Tags: #higher-algebra/K-theory #projects/notes/reading #motivic/schemes

# Algebraic K-Theory for schemes

## References

Reference:Sheaves for Homotopy Theorists

## Notes

The algebraic \({\mathsf{K}}{\hbox{-}}\)groups of \(X\in {\mathsf{Sch}}\) are defined by producing a __spectrum__ \({\mathsf{K}}(X) \in {\mathsf{Sp}}\) and setting \(K^n(X) \coloneqq\pi_{-n}K(X)\).Be warned that \({\mathsf{K}}{\hbox{-}}\)theorists and geometers write \({\mathsf{K}}_n(X)\) for our \({\mathsf{K}}^{−n}(X)\) – we will stick to homotopy-theoretic notation, however.

\({\mathsf{K}}\) can be defined so that it actually gives a functor \({\mathsf{Sch}}^^{\operatorname{op}}\to {\mathsf{Sp}}\) and so the groups \({\mathsf{K}}^n(X)\) start to look like a cohomology theory. For \(X\in {\mathsf{Top}}\), the analogue of \({\mathsf{K}}(X)\) turns out to be the __mapping spectrum__ \(\bu^X\), where __bu__ is the spectrum representing complex connective K-theory (so that \(\bu\) is the __connective cover__ of the spectrum \({\mathbf{B}}{\operatorname{U}}\)).

Thus, the functor \({\mathsf{K}}\) can be thought of as a substitute for the spectrum \(\bu\) – it is sort of a device for storing all the same information that bu provides, but without an honest ‘space’ to house it in.

Most of the important results about __Algebraic K theory__ arise from the study of the spectrum \({\mathsf{K}}(X)\), rather than that of the disembodied abelian groups \({\mathsf{K}}^n(X)\). For example, if the scheme \(X\) is covered by two open sets \(U\) and \(V\) , one wants a Mayer-Vietoris sequence
\begin{align*}
\cdots \rightarrow K ^ { n } ( X ) \rightarrow K ^ { n } ( U ) \oplus K ^ { n } ( V ) \rightarrow K ^ { n } ( U \cap V ) \rightarrow K ^ { n + 1 } ( X ) \rightarrow \cdots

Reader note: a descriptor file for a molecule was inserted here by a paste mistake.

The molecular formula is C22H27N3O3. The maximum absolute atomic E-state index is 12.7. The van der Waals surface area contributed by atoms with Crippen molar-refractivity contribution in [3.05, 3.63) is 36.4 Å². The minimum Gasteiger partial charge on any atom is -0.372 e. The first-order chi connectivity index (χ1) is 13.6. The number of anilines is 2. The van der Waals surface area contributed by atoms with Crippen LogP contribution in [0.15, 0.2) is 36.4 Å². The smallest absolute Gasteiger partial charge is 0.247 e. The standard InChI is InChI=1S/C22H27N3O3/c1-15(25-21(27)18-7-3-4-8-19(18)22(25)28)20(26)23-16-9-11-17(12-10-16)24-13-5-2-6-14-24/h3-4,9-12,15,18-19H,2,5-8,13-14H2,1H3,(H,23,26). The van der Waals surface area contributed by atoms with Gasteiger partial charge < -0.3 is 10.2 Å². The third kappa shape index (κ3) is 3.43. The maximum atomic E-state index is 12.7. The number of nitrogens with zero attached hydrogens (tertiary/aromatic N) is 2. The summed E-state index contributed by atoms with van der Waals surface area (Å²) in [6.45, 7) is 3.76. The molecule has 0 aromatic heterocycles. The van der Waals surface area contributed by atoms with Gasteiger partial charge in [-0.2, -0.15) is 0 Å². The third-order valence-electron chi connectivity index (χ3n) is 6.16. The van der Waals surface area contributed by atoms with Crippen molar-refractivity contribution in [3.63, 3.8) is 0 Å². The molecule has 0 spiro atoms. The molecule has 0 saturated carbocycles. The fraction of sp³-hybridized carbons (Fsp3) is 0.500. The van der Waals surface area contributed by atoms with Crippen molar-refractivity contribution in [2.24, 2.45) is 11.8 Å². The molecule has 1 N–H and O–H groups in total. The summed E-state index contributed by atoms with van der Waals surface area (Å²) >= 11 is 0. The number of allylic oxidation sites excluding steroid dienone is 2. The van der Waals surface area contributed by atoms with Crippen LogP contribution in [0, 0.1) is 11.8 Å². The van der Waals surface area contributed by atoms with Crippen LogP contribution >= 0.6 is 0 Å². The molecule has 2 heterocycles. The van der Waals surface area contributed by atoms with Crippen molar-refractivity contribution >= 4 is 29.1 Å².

\end{align*}

This follows formally once one proves the stronger result that \begin{align*} \begin{CD} \mathcal{K}(C) @>>> \mathcal{K}(U) \\ @VVV @VVV \\ \mathcal{K}(V) @>>> \mathcal{K}(U\cap V) \end{CD} \end{align*} is a homotopy pullback diagram.

Our first guess is motivated by the hypothesis that a functor \(E: {\mathsf{Sch}}^^{\operatorname{op}}\to{\mathsf{Sp}}\) in analogy to the functor \({\mathsf{K}}\), should look like a cohomology theory. A weak equivalence of schemes \(X \to Y\) would be expected to have the property that \(E(Y ) \to E(X)\) is a weak equivalence of spectra for every such \(E\).

Believing that this gives the ‘correct’ definition of weak equivalence reduces to believing that the whole homotopy theory of schemes is captured in the two basic facts that \(\mathrm{hocolim}~U_{-}\longrightarrow X\) and \(X \times I \to X\) are weak equivalences.

The surprising answer is **yes**. If we use this definition in the case of reasonable topological spaces (like CW-complexes) we do recover the usual notion of weak equivalence. It says that the homotopy-theory of topological spaces can indeed be ‘generated’ by these two fundamental properties.

The problem is that Zariski open covers don’t tell the whole story about the homotopy-type of schemes. The first indications of this date back to Grothendieck’s work on __Unsorted/etale cohomology__ : looking at only Zariski covers makes the spectrum of a field look contractible, whereas in real life they behave more like \(K(\pi, 1)\) (for example, they have nontrivial covering spaces).

We begin with the observation that algebraic topologists, despite what we are usually led to believe, are really not very interested in \({\mathsf{Top}}\). Of course there are certain subcategories, like the category of manifolds, in which they are highly interested – but the notion of ‘topological space’ is much too broad, admitting a host of pathological objects for which the machinery of algebraic topology is simply not intended.

On the other hand, categories such as topological manifolds end up being much too small for many purposes. The industrious homotopy-theorist finds himself wanting to glue manifolds together, quotient out by subspaces, divide out by group actions – in short, take various __colimits__ – all of which have the disadvantage of perhaps producing something which is no longer a manifold.

Gluing __manifolds__ together might lead one to study some category of cell complexes, but of course these categories end up not being closed under colimits either. Thus, what the algebraic topologist desires is a setting in which he can study the category of manifolds (or finite complexes, if he is daring), have all *small colimits* at his disposal, and yet does not have to worry about the pathology that goes along with objects as diverse as topological spaces.